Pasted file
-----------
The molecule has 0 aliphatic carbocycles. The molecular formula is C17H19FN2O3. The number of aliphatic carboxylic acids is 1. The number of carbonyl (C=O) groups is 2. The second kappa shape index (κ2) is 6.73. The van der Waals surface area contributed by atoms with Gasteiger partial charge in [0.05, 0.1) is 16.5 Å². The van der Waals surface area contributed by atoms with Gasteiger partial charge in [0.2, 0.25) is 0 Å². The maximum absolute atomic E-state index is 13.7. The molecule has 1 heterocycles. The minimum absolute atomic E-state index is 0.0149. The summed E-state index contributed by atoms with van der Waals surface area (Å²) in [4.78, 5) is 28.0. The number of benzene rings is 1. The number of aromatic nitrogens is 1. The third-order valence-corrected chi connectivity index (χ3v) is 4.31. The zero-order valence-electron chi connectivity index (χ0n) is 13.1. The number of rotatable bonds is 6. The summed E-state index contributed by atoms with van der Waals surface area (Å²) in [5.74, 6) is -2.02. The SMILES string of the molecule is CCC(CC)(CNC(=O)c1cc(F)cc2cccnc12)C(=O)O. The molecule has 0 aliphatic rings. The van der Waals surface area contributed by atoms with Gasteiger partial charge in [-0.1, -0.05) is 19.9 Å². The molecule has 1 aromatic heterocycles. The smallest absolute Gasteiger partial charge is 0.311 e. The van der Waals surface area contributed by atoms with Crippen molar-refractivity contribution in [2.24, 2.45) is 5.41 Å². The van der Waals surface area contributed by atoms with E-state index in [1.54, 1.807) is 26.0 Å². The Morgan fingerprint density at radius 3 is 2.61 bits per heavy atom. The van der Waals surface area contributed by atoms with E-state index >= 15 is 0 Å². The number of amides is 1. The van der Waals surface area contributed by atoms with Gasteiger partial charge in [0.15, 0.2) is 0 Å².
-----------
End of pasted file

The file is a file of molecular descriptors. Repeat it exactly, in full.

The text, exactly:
The molecule has 0 aliphatic carbocycles. The molecular formula is C17H19FN2O3. The number of aliphatic carboxylic acids is 1. The number of carbonyl (C=O) groups is 2. The second kappa shape index (κ2) is 6.73. The van der Waals surface area contributed by atoms with Gasteiger partial charge in [0.05, 0.1) is 16.5 Å². The van der Waals surface area contributed by atoms with Gasteiger partial charge in [0.2, 0.25) is 0 Å². The maximum absolute atomic E-state index is 13.7. The molecule has 1 heterocycles. The minimum absolute atomic E-state index is 0.0149. The summed E-state index contributed by atoms with van der Waals surface area (Å²) in [4.78, 5) is 28.0. The number of benzene rings is 1. The number of aromatic nitrogens is 1. The third-order valence-corrected chi connectivity index (χ3v) is 4.31. The zero-order valence-electron chi connectivity index (χ0n) is 13.1. The number of rotatable bonds is 6. The summed E-state index contributed by atoms with van der Waals surface area (Å²) in [5.74, 6) is -2.02. The SMILES string of the molecule is CCC(CC)(CNC(=O)c1cc(F)cc2cccnc12)C(=O)O. The molecule has 0 aliphatic rings. The van der Waals surface area contributed by atoms with Gasteiger partial charge in [-0.1, -0.05) is 19.9 Å². The molecule has 1 aromatic heterocycles. The smallest absolute Gasteiger partial charge is 0.311 e. The van der Waals surface area contributed by atoms with Crippen molar-refractivity contribution in [2.24, 2.45) is 5.41 Å². The van der Waals surface area contributed by atoms with E-state index in [1.54, 1.807) is 26.0 Å². The Morgan fingerprint density at radius 3 is 2.61 bits per heavy atom. The van der Waals surface area contributed by atoms with E-state index >= 15 is 0 Å². The number of amides is 1. The van der Waals surface area contributed by atoms with Gasteiger partial charge in [0.15, 0.2) is 0 Å².